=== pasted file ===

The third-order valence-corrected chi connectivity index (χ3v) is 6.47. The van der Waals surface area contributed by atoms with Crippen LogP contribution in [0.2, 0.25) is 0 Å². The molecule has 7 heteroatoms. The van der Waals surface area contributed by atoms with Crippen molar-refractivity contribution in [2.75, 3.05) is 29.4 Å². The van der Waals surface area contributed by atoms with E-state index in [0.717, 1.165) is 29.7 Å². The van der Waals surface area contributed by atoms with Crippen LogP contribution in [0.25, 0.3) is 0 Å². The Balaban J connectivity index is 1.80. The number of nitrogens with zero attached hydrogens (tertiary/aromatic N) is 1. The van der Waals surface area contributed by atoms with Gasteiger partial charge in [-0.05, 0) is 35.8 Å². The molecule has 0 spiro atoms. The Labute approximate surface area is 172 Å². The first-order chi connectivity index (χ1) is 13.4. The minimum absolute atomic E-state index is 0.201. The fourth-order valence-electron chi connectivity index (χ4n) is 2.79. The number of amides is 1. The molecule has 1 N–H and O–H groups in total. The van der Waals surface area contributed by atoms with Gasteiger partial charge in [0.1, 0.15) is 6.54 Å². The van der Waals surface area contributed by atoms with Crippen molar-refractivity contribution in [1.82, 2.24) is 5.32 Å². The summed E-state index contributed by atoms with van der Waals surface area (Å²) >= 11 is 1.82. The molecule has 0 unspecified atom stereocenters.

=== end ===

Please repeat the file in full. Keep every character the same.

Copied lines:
The third-order valence-corrected chi connectivity index (χ3v) is 6.47. The van der Waals surface area contributed by atoms with Crippen LogP contribution in [0.2, 0.25) is 0 Å². The molecule has 7 heteroatoms. The van der Waals surface area contributed by atoms with Crippen molar-refractivity contribution in [2.75, 3.05) is 29.4 Å². The van der Waals surface area contributed by atoms with E-state index in [0.717, 1.165) is 29.7 Å². The van der Waals surface area contributed by atoms with Crippen LogP contribution in [0.25, 0.3) is 0 Å². The Balaban J connectivity index is 1.80. The number of nitrogens with zero attached hydrogens (tertiary/aromatic N) is 1. The van der Waals surface area contributed by atoms with Gasteiger partial charge in [-0.05, 0) is 35.8 Å². The molecule has 0 spiro atoms. The Labute approximate surface area is 172 Å². The first-order chi connectivity index (χ1) is 13.4. The minimum absolute atomic E-state index is 0.201. The fourth-order valence-electron chi connectivity index (χ4n) is 2.79. The number of amides is 1. The molecule has 1 N–H and O–H groups in total. The van der Waals surface area contributed by atoms with Gasteiger partial charge in [0.1, 0.15) is 6.54 Å². The van der Waals surface area contributed by atoms with Crippen molar-refractivity contribution in [1.82, 2.24) is 5.32 Å². The summed E-state index contributed by atoms with van der Waals surface area (Å²) >= 11 is 1.82. The molecule has 0 unspecified atom stereocenters.